Athletes and Mental Illness

One of the biggest news stories this week centered around Olympian gymnast Simone Biles’ decision to withdraw from the competition, citing her mental health. She opened up about the pressure that she was facing, especially as the top performer in her sport. Similarly, Naomi Osaka made similar headlines when she chose to stop making appearances to press conferences after tennis tournaments because of the toll that they took on her mental health before withdrawing from Wimbledon altogether.  

Athletes – especially Olympians – are often thought of as superhumans, with little to no thought about the intensity required of the sport itself, but of the practices, competition schedules, and managing their regular lives outside of the sport. The pressure that athletes face from their family, coaches, the press, and everyone watching can be a lot too. For those with minority backgrounds like Simone and Naomi, the pressure and stress can also affect them differently and significantly.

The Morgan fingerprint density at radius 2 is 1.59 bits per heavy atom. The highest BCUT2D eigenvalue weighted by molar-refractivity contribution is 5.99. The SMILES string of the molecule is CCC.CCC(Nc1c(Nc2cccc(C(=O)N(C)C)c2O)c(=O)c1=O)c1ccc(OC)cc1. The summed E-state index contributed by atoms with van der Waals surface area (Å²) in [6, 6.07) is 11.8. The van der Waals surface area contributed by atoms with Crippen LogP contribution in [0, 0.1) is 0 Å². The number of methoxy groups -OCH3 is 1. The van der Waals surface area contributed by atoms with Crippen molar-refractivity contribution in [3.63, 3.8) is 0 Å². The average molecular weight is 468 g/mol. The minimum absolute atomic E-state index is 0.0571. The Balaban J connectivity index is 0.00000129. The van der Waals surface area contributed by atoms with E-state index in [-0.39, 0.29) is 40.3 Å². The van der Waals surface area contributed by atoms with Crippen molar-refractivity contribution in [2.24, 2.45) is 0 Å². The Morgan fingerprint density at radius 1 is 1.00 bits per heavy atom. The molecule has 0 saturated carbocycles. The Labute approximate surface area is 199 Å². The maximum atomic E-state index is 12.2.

This week, we wanted to highlight young athletes’ stories about their mental health. Your child may not be an Olympian, but if they’ve ever played school sports or are in any kind of competitive sport, they may feel some significant sources of stress that they may dismiss or ignore. These essays and interviews show that they aren’t alone, and just because they’re physically active and healthy, doesn’t mean that they should ignore their mental health too.

Naomi Osaka: “It’s OK Not to be Ok”
For Olympian Simone Manuel, Self-Care Is Journaling and Activism
Why Are So Many Teen Athletes Struggling With Depression?

Does your child play sports? Did they used to play sports? What experiences did they have mentally because of playing sports?

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